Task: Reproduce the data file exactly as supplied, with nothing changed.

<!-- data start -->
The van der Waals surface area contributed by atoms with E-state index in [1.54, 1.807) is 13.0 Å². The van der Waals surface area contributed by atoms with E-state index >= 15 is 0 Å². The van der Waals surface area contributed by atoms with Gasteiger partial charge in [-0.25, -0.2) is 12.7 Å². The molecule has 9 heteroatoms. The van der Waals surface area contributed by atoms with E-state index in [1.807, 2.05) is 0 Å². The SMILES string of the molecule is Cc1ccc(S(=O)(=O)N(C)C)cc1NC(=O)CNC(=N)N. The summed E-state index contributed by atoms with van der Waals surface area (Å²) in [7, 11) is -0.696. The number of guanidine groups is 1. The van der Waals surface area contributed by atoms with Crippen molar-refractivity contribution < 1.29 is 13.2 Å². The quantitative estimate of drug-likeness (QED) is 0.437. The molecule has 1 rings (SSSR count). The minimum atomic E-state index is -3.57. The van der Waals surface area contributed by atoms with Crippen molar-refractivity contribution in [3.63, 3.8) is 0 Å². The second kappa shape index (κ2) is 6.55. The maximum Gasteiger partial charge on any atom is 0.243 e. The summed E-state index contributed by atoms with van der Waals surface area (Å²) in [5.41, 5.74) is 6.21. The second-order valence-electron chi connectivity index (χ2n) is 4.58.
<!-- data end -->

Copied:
The van der Waals surface area contributed by atoms with E-state index in [1.54, 1.807) is 13.0 Å². The van der Waals surface area contributed by atoms with E-state index >= 15 is 0 Å². The van der Waals surface area contributed by atoms with Gasteiger partial charge in [-0.25, -0.2) is 12.7 Å². The molecule has 9 heteroatoms. The van der Waals surface area contributed by atoms with E-state index in [1.807, 2.05) is 0 Å². The SMILES string of the molecule is Cc1ccc(S(=O)(=O)N(C)C)cc1NC(=O)CNC(=N)N. The summed E-state index contributed by atoms with van der Waals surface area (Å²) in [7, 11) is -0.696. The number of guanidine groups is 1. The van der Waals surface area contributed by atoms with Crippen molar-refractivity contribution < 1.29 is 13.2 Å². The quantitative estimate of drug-likeness (QED) is 0.437. The molecule has 1 rings (SSSR count). The minimum atomic E-state index is -3.57. The van der Waals surface area contributed by atoms with Crippen molar-refractivity contribution in [3.63, 3.8) is 0 Å². The second kappa shape index (κ2) is 6.55. The maximum Gasteiger partial charge on any atom is 0.243 e. The summed E-state index contributed by atoms with van der Waals surface area (Å²) in [5.41, 5.74) is 6.21. The second-order valence-electron chi connectivity index (χ2n) is 4.58.